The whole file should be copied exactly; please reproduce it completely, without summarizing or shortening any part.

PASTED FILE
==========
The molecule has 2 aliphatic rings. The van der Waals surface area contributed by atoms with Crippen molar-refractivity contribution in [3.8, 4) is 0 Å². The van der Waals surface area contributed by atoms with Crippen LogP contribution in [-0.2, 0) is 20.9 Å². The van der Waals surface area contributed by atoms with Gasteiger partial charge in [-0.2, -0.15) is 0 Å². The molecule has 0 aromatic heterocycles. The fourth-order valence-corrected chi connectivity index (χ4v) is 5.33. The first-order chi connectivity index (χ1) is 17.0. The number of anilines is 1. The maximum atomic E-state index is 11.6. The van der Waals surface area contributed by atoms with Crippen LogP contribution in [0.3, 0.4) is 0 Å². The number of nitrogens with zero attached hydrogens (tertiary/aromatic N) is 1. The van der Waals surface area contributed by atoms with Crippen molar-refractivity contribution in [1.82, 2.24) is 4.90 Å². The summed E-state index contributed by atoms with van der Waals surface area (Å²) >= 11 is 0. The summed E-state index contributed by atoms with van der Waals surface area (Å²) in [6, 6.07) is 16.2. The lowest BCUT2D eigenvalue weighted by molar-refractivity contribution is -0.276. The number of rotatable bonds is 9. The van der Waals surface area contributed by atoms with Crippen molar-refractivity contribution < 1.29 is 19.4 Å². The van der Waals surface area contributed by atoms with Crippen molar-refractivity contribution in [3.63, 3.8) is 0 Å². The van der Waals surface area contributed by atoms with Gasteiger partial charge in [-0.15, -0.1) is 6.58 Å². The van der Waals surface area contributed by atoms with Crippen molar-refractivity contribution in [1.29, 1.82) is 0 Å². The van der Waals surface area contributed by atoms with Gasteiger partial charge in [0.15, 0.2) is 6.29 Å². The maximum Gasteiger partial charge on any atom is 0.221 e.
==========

The molecule has 2 aliphatic rings. The van der Waals surface area contributed by atoms with Crippen molar-refractivity contribution in [3.8, 4) is 0 Å². The van der Waals surface area contributed by atoms with Crippen LogP contribution in [-0.2, 0) is 20.9 Å². The van der Waals surface area contributed by atoms with Gasteiger partial charge in [-0.2, -0.15) is 0 Å². The molecule has 0 aromatic heterocycles. The fourth-order valence-corrected chi connectivity index (χ4v) is 5.33. The first-order chi connectivity index (χ1) is 17.0. The number of anilines is 1. The maximum atomic E-state index is 11.6. The van der Waals surface area contributed by atoms with Crippen LogP contribution in [0.3, 0.4) is 0 Å². The number of nitrogens with zero attached hydrogens (tertiary/aromatic N) is 1. The van der Waals surface area contributed by atoms with Crippen molar-refractivity contribution in [1.82, 2.24) is 4.90 Å². The summed E-state index contributed by atoms with van der Waals surface area (Å²) >= 11 is 0. The summed E-state index contributed by atoms with van der Waals surface area (Å²) in [6, 6.07) is 16.2. The lowest BCUT2D eigenvalue weighted by molar-refractivity contribution is -0.276. The number of rotatable bonds is 9. The van der Waals surface area contributed by atoms with Crippen molar-refractivity contribution < 1.29 is 19.4 Å². The van der Waals surface area contributed by atoms with Crippen molar-refractivity contribution in [3.63, 3.8) is 0 Å². The van der Waals surface area contributed by atoms with Gasteiger partial charge in [-0.15, -0.1) is 6.58 Å². The van der Waals surface area contributed by atoms with Crippen molar-refractivity contribution in [1.29, 1.82) is 0 Å². The van der Waals surface area contributed by atoms with Gasteiger partial charge in [0.15, 0.2) is 6.29 Å². The maximum Gasteiger partial charge on any atom is 0.221 e.